Most Active Stories
- Arkansas Supreme Court Clears Way For Alcohol Ballot Measure
- Poll On Arkansas Ballot Issues Shows Mixed Results
- Event Celebrates Life Of Poet & Author Maya Angelou In SW Arkansas
- National Analysts Weigh In On Arkansas Governor And Senate Races
- Federal Judge Sets Hearing On Arkansas Same-Sex Marriage Case
Sat August 31, 2013
Contenders Battle In The U.S. Open
Originally published on Sat August 31, 2013 10:59 am
SCOTT SIMON, HOST:
This is WEEKEND EDITION from NPR News. I'm Scott Simon and nice to say time for sports.
(SOUNDBITE OF MUSIC)
SIMON: The U.S. Open full swing. We've seen a curtain call for James Blake, an early exit by Venus Williams, a glitter of greatness from Victoria Duval and Serena Williams star burning bright as ever. For the latest from Blushing Meadows we turn to Howard Bryant of ESPN.com and ESPN the Magazine. He joins us from his studios of the Radio Foundation in New York City. Howard, thanks for being with us.
HOWARD BRYANT: Thank you. Good morning, Scott.
SIMON: And before we get to tennis, which you have been covering assiduously this week, let me ask about that NFL settlement. The lawsuit for former NFL players was settled out of court. It's alleged that the NFL hid evidence about the long-term effects of brain injuries. The league has agreed to pay $765 million to the players. That sounds like a lot of money, but divided up to so many thousands, is it?
BRYANT: It doesn't seem like a lot of money and I think what surprised me - two things surprised me most about that settlement: 1) was that they didn't go further because there are so many players who have so much evidence that the players were told for years that concussion could not hurt them and they were told that they didn't have access to their own medical records and maybe that's part of the reason why they decided to agree to this settlement because there's very little actual real paper trail.
I think the part that was more disturbing, however, was the fact that in this settlement, the NFL did not acknowledge any wrongdoing and I think that's very hard for anybody who's been around these players and I think it goes back to this deal that we make with this sport, that we're going to enjoy it, profit off of it, and yet these players are completely fungible. It's very disturbing, but I hope at some point what the settlement does is give peace to some of the people who are involved in it.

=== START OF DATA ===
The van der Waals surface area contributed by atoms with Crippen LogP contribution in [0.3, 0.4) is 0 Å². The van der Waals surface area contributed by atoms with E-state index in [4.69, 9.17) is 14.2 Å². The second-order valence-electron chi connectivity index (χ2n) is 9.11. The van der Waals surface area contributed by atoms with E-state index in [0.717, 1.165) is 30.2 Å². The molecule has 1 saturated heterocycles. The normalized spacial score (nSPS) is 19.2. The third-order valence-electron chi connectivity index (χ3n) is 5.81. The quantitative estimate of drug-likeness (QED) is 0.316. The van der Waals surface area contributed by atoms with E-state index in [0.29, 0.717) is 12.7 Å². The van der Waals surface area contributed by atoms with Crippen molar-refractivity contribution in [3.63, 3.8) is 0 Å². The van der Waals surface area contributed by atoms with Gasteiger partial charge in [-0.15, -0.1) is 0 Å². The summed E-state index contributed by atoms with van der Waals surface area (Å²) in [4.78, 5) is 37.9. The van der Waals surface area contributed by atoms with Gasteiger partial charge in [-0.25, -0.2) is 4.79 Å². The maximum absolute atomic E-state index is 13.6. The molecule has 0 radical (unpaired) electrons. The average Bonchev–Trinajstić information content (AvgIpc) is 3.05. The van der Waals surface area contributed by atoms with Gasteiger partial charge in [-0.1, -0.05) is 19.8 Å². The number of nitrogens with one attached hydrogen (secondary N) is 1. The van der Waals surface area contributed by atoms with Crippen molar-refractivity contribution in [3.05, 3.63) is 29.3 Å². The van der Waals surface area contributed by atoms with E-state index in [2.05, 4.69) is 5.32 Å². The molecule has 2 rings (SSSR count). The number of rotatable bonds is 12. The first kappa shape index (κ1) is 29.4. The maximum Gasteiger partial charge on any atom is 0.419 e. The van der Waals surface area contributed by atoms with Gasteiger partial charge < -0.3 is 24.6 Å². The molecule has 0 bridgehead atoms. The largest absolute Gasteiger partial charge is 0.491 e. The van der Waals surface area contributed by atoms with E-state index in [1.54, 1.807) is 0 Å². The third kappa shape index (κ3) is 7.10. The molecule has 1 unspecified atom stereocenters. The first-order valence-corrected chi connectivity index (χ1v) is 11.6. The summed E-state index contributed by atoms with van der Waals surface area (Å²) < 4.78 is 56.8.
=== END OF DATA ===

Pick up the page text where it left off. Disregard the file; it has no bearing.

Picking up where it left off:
SIMON: Yeah. Do they get a settlement like that by saying to the players, look you'll be tied up for ten years in court, take this now?
BRYANT: Exactly. There's a silencing going on here and I think that when you're the stage that some of these players are at, I think that maybe they said, you know what, maybe this is the best deal we're going to get, and maybe they didn't have the stamina to go forward because they've been fighting this for so long without resolution.
SIMON: Let me ask you about the U.S. Open. James Blake got a nice standing ovation.
BRYANT: And well deserved. James Blake is one of the consummate ambassadors of American tennis. We've talked about how there's no Sampras and Agassi and McEnroe in American tennis, has been down from its previous pedigree and its history, but James Blake was a terrific player, retired after 14 years, was ranked No. 4 in the world in 2006. Only Andre Agassi and Andy Roddick were ranked higher as Americans in the past decade.
One of the last players on the last American team to win the Davis Cup in 2007 and he's clearly one of those players who was another victim of having played in the Rafael Nadal, Roger Federer years. If those guys weren't there I think we might have seen a lot more championships from James Blake. Well deserved for him.
SIMON: Now, I suspect we're going to get plenty of chance to talk about Serena Williams later in the tournament, but let me ask you about Victoria Duval. Seventeen years old, defeating Samantha Stosur, a former champion, in the first round. Wow, that was nice to see.
BRYANT: And it's what the tournament's all about. When you come to the U.S. Open, you want some form of magic. It's a great New York tournament and Victoria Duval, doing what she did on the court over at Armstrong just captivated everybody. It was fascinating stuff to see a 17-year-old have so much poise. I mean, this isn't the era of Andrea Jaeger and Tracey Austin anymore. Teenagers don't win at this level anymore and so what she did, it was the magic of the tournament and they went out, she lost her next match to Daniela Hantuchová.
She's got a huge future and the American women are in much, much better shape than the men. They're outstanding.
SIMON: Howard Bryant, thanks so much.
BRYANT: Thank you.
(SOUNDBITE OF MUSIC) Transcript provided by NPR, Copyright NPR.